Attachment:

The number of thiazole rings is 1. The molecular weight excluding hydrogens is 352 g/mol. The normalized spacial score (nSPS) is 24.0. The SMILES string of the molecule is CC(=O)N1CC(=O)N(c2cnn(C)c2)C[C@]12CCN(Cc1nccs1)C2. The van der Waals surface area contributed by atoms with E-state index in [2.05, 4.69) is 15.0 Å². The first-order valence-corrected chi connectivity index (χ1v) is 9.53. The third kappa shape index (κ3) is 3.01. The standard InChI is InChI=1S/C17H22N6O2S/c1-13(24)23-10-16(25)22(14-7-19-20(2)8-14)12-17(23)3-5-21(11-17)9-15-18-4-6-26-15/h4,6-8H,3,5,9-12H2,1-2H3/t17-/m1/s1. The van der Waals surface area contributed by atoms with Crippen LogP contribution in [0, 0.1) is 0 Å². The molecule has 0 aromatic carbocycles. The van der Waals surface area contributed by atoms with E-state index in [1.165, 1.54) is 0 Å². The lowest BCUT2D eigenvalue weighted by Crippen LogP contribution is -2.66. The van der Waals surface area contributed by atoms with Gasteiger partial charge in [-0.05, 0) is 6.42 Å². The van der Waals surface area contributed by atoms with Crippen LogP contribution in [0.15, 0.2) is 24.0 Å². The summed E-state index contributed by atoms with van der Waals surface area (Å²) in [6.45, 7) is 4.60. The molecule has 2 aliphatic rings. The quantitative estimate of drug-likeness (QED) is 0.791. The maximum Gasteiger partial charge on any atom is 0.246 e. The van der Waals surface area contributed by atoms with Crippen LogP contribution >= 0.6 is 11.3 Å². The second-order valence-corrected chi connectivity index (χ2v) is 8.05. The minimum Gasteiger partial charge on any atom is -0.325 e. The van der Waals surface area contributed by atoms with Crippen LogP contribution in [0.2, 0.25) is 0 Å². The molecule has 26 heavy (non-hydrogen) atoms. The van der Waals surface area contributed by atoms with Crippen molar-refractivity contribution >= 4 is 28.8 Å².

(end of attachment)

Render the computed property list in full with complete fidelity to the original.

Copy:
The number of thiazole rings is 1. The molecular weight excluding hydrogens is 352 g/mol. The normalized spacial score (nSPS) is 24.0. The SMILES string of the molecule is CC(=O)N1CC(=O)N(c2cnn(C)c2)C[C@]12CCN(Cc1nccs1)C2. The van der Waals surface area contributed by atoms with E-state index in [2.05, 4.69) is 15.0 Å². The first-order valence-corrected chi connectivity index (χ1v) is 9.53. The third kappa shape index (κ3) is 3.01. The standard InChI is InChI=1S/C17H22N6O2S/c1-13(24)23-10-16(25)22(14-7-19-20(2)8-14)12-17(23)3-5-21(11-17)9-15-18-4-6-26-15/h4,6-8H,3,5,9-12H2,1-2H3/t17-/m1/s1. The van der Waals surface area contributed by atoms with Crippen LogP contribution in [0, 0.1) is 0 Å². The molecule has 0 aromatic carbocycles. The van der Waals surface area contributed by atoms with E-state index in [1.165, 1.54) is 0 Å². The lowest BCUT2D eigenvalue weighted by Crippen LogP contribution is -2.66. The van der Waals surface area contributed by atoms with Gasteiger partial charge in [-0.05, 0) is 6.42 Å². The van der Waals surface area contributed by atoms with Crippen LogP contribution in [0.15, 0.2) is 24.0 Å². The summed E-state index contributed by atoms with van der Waals surface area (Å²) in [6.45, 7) is 4.60. The molecule has 2 aliphatic rings. The quantitative estimate of drug-likeness (QED) is 0.791. The maximum Gasteiger partial charge on any atom is 0.246 e. The van der Waals surface area contributed by atoms with Crippen LogP contribution >= 0.6 is 11.3 Å². The second-order valence-corrected chi connectivity index (χ2v) is 8.05. The minimum Gasteiger partial charge on any atom is -0.325 e. The van der Waals surface area contributed by atoms with Crippen LogP contribution in [0.2, 0.25) is 0 Å². The molecule has 26 heavy (non-hydrogen) atoms. The van der Waals surface area contributed by atoms with Crippen molar-refractivity contribution >= 4 is 28.8 Å².